Renewable energy challenges in APAC, from Amazon’s perspective
- This is a multi-part series on renewable energy and cloud computing
Renewable energy has been purported to be one of the saviors of humanity’s dastardly trampling of the Earth. The heavy utilization of technology requires energy to power processes — in great amounts. Prior to the Covid-19 pandemic, many organizations remained resistant to digital transformation, believing it could wait, with many still using on-premise data centers.
However, this delay has led to a flurry of unplanned and possibly, under-informed efforts to cater to the growing needs of a remote workforce affected by pandemic-fuelled movement restrictions.
According to a report by 451 Research (by S&P Global Market Intelligence; commissioned by AWS), organizations that move their business applications from on-premises data centers to cloud infrastructure in APAC can expect to reduce their energy use and associated carbon footprint by up to 78%.
Cloud computing needs renewable energy
If local energy markets enabled the sourcing of 100% renewable energy to power their operations in APAC, cloud providers would be able to reduce the emissions of workloads run in the cloud by another 15%.
However efficient and earth-friendly renewable energy is, it is still a challenge to obtain, especially within the APAC region.
Although cloud providers have more aggressive renewable energy goals, significant barriers still remain — primarily surrounding the low number of corporate renewable power purchase agreements (PPAs) executed here.
In the first of this multi-part series on cloud computing and renewable energy, Tech Wire Asia reached out to Ken Haig, Head of Energy Policy for Asia Pacific & Japan at AWS, to find out more about the challenges that APAC countries face with renewable energy.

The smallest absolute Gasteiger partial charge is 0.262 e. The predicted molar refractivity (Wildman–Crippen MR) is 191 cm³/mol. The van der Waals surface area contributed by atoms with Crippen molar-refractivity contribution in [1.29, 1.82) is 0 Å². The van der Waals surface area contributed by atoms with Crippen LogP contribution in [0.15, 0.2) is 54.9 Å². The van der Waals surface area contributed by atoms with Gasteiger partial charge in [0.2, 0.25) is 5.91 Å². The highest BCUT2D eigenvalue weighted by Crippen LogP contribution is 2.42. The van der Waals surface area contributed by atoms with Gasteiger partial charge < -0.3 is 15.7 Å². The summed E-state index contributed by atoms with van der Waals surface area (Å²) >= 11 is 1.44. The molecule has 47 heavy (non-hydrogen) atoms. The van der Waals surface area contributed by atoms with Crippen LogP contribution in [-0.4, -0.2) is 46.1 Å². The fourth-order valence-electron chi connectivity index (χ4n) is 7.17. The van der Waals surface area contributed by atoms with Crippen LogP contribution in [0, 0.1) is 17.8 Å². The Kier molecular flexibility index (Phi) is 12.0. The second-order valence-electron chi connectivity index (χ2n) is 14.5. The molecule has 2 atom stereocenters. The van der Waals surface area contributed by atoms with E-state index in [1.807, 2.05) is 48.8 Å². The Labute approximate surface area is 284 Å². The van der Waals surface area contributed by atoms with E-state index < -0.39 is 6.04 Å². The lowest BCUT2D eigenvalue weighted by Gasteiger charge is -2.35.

According to Haig, APAC energy markets remain among the most challenging in the world for businesses seeking to source 100% renewable energy.
As of December 2020, according to BNEF, there have only been 75 off-site corporate power purchase agreements (PPA) in the APAC region to date, totaling 4,475 megawatts (MW).
This is in stark contrast to the 233 PPAs in Europe (14,087 MW) and 959 in the US (43,170 MW), where market conditions are more favorable.
Based on an IRENA report, corporate renewable energy investments are generally broken out into purchases of several elements.
These include energy attribute certificates (EACs), power purchase agreements (PPAs), green tariffs, and production for self-consumption.
Countries in APAC where most of these options are available are small at the moment. They are currently limited to Australia, Singapore, Japan, and South Korea (soon).
Amazon’s procurement strategy
When it comes to procuring renewable energy at Amazon, Haig shared that they follow specific tenets, and meeting these is one of the primary challenges that the company is focused on in APAC.
“At the top of the list comes our focus on additionality, which refers to our commitment to (where possible) purchase only renewable energy beyond the existing grid mix.
“We do this not only to support the development and construction of new renewable energy – that is, using the scale of our purchases to ensure greater renewable energy is available for our customers and partners as well, leaving a wide wake for others to follow.
“(but this is) also to ensure that we are able clearly to attribute the carbon reduction value of these renewable energy purchases to Amazon”, shared Haig.
Haig added that Amazon’s renewable purchases are “ultimately going towards our commitment under the Climate Pledge to measure and report greenhouse gas emissions on a regular basis”.
Traceability is also important to them, to ensure clear carbon accounting and reporting consistent with Scope 2 Emissions Guidance under the Global Greenhouse Gas (GHG) Protocol. As such, corporate renewable energy options that meet both their additionality and traceability tenets can be hard to come by in APAC.
Some of the challenges identified by Amazon’s partners in the Asia Pacific region—including the Japan Climate Leaders’ Partnership (JCLP) in Japan, and the corporate Renewable Energy Demand Enhancement (REDE) initiative in India—include following limited availability, regulatory complexity, and high costs.
In the second part of this series, Tech Wire Asia will explore how Amazon has approached these barriers to procuring renewable energy for their services.